Grief in children and young people can be particularly devastating - Apart of Me has helped thousands of them navigate the hardest times. We know it can help so many more. So we have big plans ahead: we’re making improvements to the game and translating it into eight extra languages. It’ll be no mean feat, but it’s one that could support thousands of recently bereaved young people through the toughest time of their lives.

Hold on to your facemasks. We’re going global.

Grief sucks, but right now it’s even tougher

The effects of grief in children can have extremely serious consequences on families and society at large; yet, seeking support is just one of the obstacles young people face when they’re grieving. That’s where we come in. Apart of Me is a free, accessible and unique therapeutic game that provides a supportive and safe sanctuary to help children and young people process their grief. With 80,000 downloads (and a 4.7 rating on the app store), we know what a crucial tool Apart of Me can be to the Gen Z teenager, often a hard-to-reach audience.

It’s never been more vital to get our game out to as many young people as possible.

Hundreds of thousands of young people are losing people they love to COVID-19. And researchers estimate that the global total of deaths could eventually reach 40 million this year, leaving behind a devastating trail of trauma.

Grieving alone: the new normal?

Being around loved ones and close friends is a tried and tested way of finding a way through grief, but our new normal is a restrictive and isolating place. Children and young people are having to manage their grief and sorrow in solitude.

Traditional funerals have changed overnight: alone and dying, alone and grieving, too. We are faced with the harsh reality of saying goodbye through a screen. These impersonal, detached and virtual forms of grief make it more difficult to process our feelings.

The impact is overwhelmingly destructive. Childhood traumatic losses can develop into significant mental health problems, including PTSD, depression and anxiety, behavioural and physical health problems, and substance use disorders. And 25% of under 20s who commit suicide have experienced childhood bereavement. With hundreds of thousands of young people being affected globally during this crisis, Apart of Me is a vital and accessible tool to help transform grief into compassion, worldwide.

Loss in translation

We’re creating localised versions of the game into languages from areas hardest hit by the pandemic. To make it even more accessible, for even more young people, we’re translating the game into:

  • Italian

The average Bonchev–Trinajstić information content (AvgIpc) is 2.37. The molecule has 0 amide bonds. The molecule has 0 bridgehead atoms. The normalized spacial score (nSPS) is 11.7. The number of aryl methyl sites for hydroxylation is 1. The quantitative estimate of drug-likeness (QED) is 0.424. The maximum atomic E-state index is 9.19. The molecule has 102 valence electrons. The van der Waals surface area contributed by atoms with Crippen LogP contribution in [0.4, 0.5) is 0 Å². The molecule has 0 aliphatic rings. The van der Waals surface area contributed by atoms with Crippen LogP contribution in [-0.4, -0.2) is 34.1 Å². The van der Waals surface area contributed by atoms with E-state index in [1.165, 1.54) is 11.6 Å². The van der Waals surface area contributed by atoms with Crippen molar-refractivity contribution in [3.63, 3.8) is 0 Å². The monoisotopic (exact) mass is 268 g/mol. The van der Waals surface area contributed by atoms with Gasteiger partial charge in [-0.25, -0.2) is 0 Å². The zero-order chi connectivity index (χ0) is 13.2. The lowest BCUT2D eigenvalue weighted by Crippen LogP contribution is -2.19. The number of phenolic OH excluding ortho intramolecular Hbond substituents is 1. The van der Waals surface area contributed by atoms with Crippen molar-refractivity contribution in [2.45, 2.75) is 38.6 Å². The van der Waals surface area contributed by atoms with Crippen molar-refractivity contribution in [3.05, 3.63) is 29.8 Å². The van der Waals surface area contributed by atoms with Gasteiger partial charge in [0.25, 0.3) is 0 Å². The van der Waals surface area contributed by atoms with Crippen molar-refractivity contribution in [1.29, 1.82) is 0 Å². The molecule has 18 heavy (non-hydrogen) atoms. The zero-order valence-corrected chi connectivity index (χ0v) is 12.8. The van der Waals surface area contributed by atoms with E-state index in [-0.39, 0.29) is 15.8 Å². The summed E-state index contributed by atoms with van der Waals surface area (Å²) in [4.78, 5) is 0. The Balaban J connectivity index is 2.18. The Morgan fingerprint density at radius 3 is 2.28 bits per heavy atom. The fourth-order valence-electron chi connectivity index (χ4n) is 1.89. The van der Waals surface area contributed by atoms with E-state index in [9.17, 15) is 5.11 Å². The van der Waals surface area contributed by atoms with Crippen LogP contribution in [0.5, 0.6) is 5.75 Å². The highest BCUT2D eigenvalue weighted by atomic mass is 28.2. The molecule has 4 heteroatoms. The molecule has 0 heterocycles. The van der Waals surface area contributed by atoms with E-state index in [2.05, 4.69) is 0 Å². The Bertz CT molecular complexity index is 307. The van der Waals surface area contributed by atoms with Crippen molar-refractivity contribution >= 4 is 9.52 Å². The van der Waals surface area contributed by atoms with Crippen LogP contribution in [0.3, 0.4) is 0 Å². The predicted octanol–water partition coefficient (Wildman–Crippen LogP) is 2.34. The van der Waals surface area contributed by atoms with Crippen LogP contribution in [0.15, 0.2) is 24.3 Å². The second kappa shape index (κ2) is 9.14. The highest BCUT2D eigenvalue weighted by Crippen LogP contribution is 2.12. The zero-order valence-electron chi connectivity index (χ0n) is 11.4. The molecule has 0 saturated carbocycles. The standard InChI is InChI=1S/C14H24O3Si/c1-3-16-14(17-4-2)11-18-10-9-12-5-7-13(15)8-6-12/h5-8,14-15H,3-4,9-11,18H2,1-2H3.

• German
  • Portuguese
  • Spanish
  • French
  • Mandarin
  • Hindi
  • Persian

Work is underway on the German, Italian, French, Spanish and Portuguese versions. Every screen will be reconfigured to display the correct language for each player’s locale – from in-game dialogue to notifications. We’ve already translated tens of thousands of words, but it’s not only about getting the words right. Because the game is therapeutic we need to get the tone spot on and make sure the content reflects any specific cultural differences.

Upping our (ahem) game

While grief in children is always extremely tough to deal with, saying goodbye remotely makes it even harder for the reality of loss to sink in. It can make letting go even harder, grief more complicated, and take much much longer to reach any sense of closure. So we’re making improvements to the game to support young people to create new rituals and new ways to grieve in this difficult, strange and socially-distanced world. From letting young people share their stories of love and loss with each other to providing ways to memorialize loved ones, every improvement will make the game better for the young people it supports.

We’re already on the way
We have a great team of volunteers behind the project: translators, web developers, proofreaders. They’re all professionals in their own fields, pitching in their time and expertise to get Apart of Me out to more young people across the globe. With zero budget, everything we’ve achieved so far is down to goodwill and a shared sense of purpose.

And we’d love your help

We’ve got our work cut out. And over the coming weeks, we’ll be asking for your help: with donations, with volunteering your time, and with sharing our posts on social media to help get the message out there.

This is our chance to make life just a bit easier for young people coping with the harsh reality of losing someone they love.

Our fireflies can lighten your dark days – we don’t want you to fumble through the darkness alone.